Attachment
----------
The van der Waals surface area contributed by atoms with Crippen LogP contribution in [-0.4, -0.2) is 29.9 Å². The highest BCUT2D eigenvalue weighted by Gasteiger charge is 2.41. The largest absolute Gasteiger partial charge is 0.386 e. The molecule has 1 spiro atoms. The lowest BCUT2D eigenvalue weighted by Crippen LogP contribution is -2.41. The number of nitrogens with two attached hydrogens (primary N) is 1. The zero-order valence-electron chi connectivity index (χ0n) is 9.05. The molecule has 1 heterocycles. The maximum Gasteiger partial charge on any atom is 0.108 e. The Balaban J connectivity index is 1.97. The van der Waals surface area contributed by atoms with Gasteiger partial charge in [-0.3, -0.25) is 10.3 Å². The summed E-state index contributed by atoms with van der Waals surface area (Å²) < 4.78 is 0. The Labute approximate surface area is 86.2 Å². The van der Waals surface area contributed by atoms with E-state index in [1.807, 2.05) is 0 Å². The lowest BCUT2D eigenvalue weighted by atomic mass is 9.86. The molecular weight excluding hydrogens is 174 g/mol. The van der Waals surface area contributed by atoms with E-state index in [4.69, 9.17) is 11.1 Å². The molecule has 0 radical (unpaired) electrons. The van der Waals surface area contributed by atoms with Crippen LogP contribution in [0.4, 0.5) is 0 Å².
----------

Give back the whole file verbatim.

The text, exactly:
The van der Waals surface area contributed by atoms with Crippen LogP contribution in [-0.4, -0.2) is 29.9 Å². The highest BCUT2D eigenvalue weighted by Gasteiger charge is 2.41. The largest absolute Gasteiger partial charge is 0.386 e. The molecule has 1 spiro atoms. The lowest BCUT2D eigenvalue weighted by Crippen LogP contribution is -2.41. The number of nitrogens with two attached hydrogens (primary N) is 1. The zero-order valence-electron chi connectivity index (χ0n) is 9.05. The molecule has 1 heterocycles. The maximum Gasteiger partial charge on any atom is 0.108 e. The Balaban J connectivity index is 1.97. The van der Waals surface area contributed by atoms with Gasteiger partial charge in [-0.3, -0.25) is 10.3 Å². The summed E-state index contributed by atoms with van der Waals surface area (Å²) < 4.78 is 0. The Labute approximate surface area is 86.2 Å². The van der Waals surface area contributed by atoms with E-state index in [1.807, 2.05) is 0 Å². The lowest BCUT2D eigenvalue weighted by atomic mass is 9.86. The molecular weight excluding hydrogens is 174 g/mol. The van der Waals surface area contributed by atoms with E-state index in [4.69, 9.17) is 11.1 Å². The molecule has 0 radical (unpaired) electrons. The van der Waals surface area contributed by atoms with Crippen LogP contribution in [0.4, 0.5) is 0 Å².